• I would max out my Roth IRA ($5000 for the year, although I feel like you can contribute to a Roth IRA for the year prior’s tax filing up through April–that’s something to research further)
  • I would pop $2500 in my emergency savings account
  • And I’d spend $2500 on a fortnight in Thailand.  You only live once, yeah?
  • I should probably donate $1000 to something worthy as well, but my altruism varies widely depending on how many BBC headlines I read that day, and today’s were particularly bleak.  Let your desire for karma dictate your tithing.

The “If This Isn’t A Hypothetical Question And You Are Coming Across $10,000 Tomorrow” Answer:

You should donate a portion of the proceeds to me, your friendly, neighborhood, non-professional, distinctly amateur, hobby personal finance advisor.

Hope this helps, slegg.  Xoxo, m

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This guy has a lot of great information about advanced traveling (and the philosophies that form when you experience ways of living life that differ from the one to which you’re currently accustomed). His latest offering describes how he spent $500 and a few hours applying for credit cards that gave him an estimated $12000 worth of airline miles.

I’m one of the weirdos who adores the process of flying, so this is a hugely attractive system for me. Again, it’s more based towards the segment of the population with no consumer debt, no interest in consumer debt, and for those of us who pay attention to the excruciating details. I’ll plot my progress as the miles start pouring in.

Open an Ameritrade savings account, contribute $100 once a month for a year, keep the money in there for a year, get $100. You’ll have saved $1300 and, when you squint your eyes and think about it, made about 8% interest on that balance–twice that of the current highest savings account APY available.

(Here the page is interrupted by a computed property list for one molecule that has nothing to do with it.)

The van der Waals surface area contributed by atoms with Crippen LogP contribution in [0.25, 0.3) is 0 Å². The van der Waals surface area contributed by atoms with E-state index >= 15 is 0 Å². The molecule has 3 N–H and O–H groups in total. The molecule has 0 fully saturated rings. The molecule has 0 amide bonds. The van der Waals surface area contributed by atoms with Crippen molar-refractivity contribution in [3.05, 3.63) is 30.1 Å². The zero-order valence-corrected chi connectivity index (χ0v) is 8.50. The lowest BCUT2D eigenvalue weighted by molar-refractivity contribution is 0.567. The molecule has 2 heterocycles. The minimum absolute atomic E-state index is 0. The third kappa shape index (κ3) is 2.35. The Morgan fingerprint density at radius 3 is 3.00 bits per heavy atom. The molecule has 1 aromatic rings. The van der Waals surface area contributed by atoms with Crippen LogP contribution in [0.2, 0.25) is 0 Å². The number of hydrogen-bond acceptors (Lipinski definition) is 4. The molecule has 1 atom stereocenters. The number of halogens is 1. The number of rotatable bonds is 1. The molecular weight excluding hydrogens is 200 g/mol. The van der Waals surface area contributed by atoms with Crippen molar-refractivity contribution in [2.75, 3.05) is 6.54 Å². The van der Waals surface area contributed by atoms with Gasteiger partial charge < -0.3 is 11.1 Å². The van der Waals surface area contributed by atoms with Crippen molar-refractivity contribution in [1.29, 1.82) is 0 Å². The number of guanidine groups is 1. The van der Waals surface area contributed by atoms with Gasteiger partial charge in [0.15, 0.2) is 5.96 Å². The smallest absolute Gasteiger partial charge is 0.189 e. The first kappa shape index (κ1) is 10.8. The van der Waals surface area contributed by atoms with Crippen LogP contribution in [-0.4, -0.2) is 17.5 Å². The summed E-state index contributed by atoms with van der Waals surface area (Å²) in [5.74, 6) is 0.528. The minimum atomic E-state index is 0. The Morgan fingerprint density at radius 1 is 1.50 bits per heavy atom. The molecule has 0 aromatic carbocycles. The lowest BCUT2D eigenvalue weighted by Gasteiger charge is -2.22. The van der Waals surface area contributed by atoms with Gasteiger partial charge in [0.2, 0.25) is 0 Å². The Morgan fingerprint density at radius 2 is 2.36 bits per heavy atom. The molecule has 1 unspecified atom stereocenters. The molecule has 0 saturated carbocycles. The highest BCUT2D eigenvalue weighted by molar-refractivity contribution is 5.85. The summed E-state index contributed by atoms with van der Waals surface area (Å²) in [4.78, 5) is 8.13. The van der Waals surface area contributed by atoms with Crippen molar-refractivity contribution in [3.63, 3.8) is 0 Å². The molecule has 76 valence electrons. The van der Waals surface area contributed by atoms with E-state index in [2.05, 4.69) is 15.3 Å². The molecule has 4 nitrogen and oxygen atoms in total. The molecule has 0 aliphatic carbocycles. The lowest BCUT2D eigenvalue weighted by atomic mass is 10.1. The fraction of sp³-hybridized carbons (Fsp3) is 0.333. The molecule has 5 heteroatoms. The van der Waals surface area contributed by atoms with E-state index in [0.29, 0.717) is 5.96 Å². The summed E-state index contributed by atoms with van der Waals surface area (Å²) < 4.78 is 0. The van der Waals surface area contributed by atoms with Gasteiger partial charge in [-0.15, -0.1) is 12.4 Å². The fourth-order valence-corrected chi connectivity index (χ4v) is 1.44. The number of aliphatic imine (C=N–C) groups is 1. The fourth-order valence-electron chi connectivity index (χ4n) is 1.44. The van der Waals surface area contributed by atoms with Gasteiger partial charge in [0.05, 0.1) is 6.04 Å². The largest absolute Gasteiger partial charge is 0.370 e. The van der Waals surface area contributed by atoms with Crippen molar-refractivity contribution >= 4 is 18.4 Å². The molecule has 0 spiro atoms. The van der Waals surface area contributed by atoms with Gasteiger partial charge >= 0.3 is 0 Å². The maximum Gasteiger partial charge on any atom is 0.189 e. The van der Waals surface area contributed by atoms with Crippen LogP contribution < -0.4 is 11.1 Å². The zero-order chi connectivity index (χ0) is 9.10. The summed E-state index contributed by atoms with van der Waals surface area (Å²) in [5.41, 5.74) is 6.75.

You have an extra $100 a month. It’s around $3 a day. What do you spend $3 a day on?

Coffee?  Make your own. I got a really cute french press and mug set at a thrift store and created a morning ritual to replace that of the addictive latte-buying process.  No time, you like the socialization, you just can’t give it up?  That’s fine; try something else, but stop complaining about being broke.

Cigarettes?  Start to cut down, right now. Eliminate the ceremony of one cigarette a day.  If you really want to know how I quit my five-year, pack-a-day habit, I’ll tell you, but it’s a personal process and you’re better off figuring it out on your own.

Lunch?  Bring your own.  Try, for a week, to make the foods you usually buy at lunch.  A week’s worth of lunches can be made organically and healthfully for the cost of one or two days’ worth of eating out.  Recipe suggestions available on request.

Gym membership? Do you use it only for cardio stuff, if at all?  Try replacing driving to the store once a week with walking to the store a few times a week. Save on gas, get exercise, learn about your neighborhood, take pride in your urban exploration.

Movie rentals?  Do you really watch enough movies a month to make Netflix worth it?  Alternatively, start reading–books are free, and libraries often have free movie rentals, too.

It’s altering or doing away with the littlest habits that will have the biggest effect.  Just like a workout regime or any goal-oriented project, this is a long-term process.

I take requests for anything you want more information on, but here’s what I’ve got coming up in the meantime:

How I budget.
How I got out of credit card debt.
How I use my credit cards to finance my travel habit.
How I pay less for everything.

This is funny.